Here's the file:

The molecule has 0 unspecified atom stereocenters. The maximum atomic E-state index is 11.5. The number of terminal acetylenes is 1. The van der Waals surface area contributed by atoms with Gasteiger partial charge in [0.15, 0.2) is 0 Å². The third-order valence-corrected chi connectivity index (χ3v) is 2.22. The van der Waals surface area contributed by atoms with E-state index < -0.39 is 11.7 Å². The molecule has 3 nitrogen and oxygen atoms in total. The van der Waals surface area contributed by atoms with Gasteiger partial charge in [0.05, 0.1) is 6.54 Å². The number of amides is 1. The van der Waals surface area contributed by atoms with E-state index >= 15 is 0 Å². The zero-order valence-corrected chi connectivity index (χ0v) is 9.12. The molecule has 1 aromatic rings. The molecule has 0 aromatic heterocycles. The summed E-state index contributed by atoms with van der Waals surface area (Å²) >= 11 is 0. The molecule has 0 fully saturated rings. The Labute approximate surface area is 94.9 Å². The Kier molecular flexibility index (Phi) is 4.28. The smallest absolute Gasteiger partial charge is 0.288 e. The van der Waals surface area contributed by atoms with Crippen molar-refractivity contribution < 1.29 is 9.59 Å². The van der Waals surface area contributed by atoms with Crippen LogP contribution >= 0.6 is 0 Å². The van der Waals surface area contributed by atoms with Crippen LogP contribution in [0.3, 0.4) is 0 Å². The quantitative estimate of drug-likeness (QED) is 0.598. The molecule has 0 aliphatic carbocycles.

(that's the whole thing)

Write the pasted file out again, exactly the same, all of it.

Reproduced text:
The molecule has 0 unspecified atom stereocenters. The maximum atomic E-state index is 11.5. The number of terminal acetylenes is 1. The van der Waals surface area contributed by atoms with Gasteiger partial charge in [0.15, 0.2) is 0 Å². The third-order valence-corrected chi connectivity index (χ3v) is 2.22. The van der Waals surface area contributed by atoms with E-state index < -0.39 is 11.7 Å². The molecule has 3 nitrogen and oxygen atoms in total. The van der Waals surface area contributed by atoms with Gasteiger partial charge in [0.05, 0.1) is 6.54 Å². The number of amides is 1. The van der Waals surface area contributed by atoms with E-state index >= 15 is 0 Å². The zero-order valence-corrected chi connectivity index (χ0v) is 9.12. The molecule has 1 aromatic rings. The molecule has 0 aromatic heterocycles. The summed E-state index contributed by atoms with van der Waals surface area (Å²) >= 11 is 0. The molecule has 0 fully saturated rings. The Labute approximate surface area is 94.9 Å². The Kier molecular flexibility index (Phi) is 4.28. The smallest absolute Gasteiger partial charge is 0.288 e. The van der Waals surface area contributed by atoms with Crippen molar-refractivity contribution < 1.29 is 9.59 Å². The van der Waals surface area contributed by atoms with Crippen LogP contribution >= 0.6 is 0 Å². The van der Waals surface area contributed by atoms with Crippen LogP contribution in [0.3, 0.4) is 0 Å². The quantitative estimate of drug-likeness (QED) is 0.598. The molecule has 0 aliphatic carbocycles.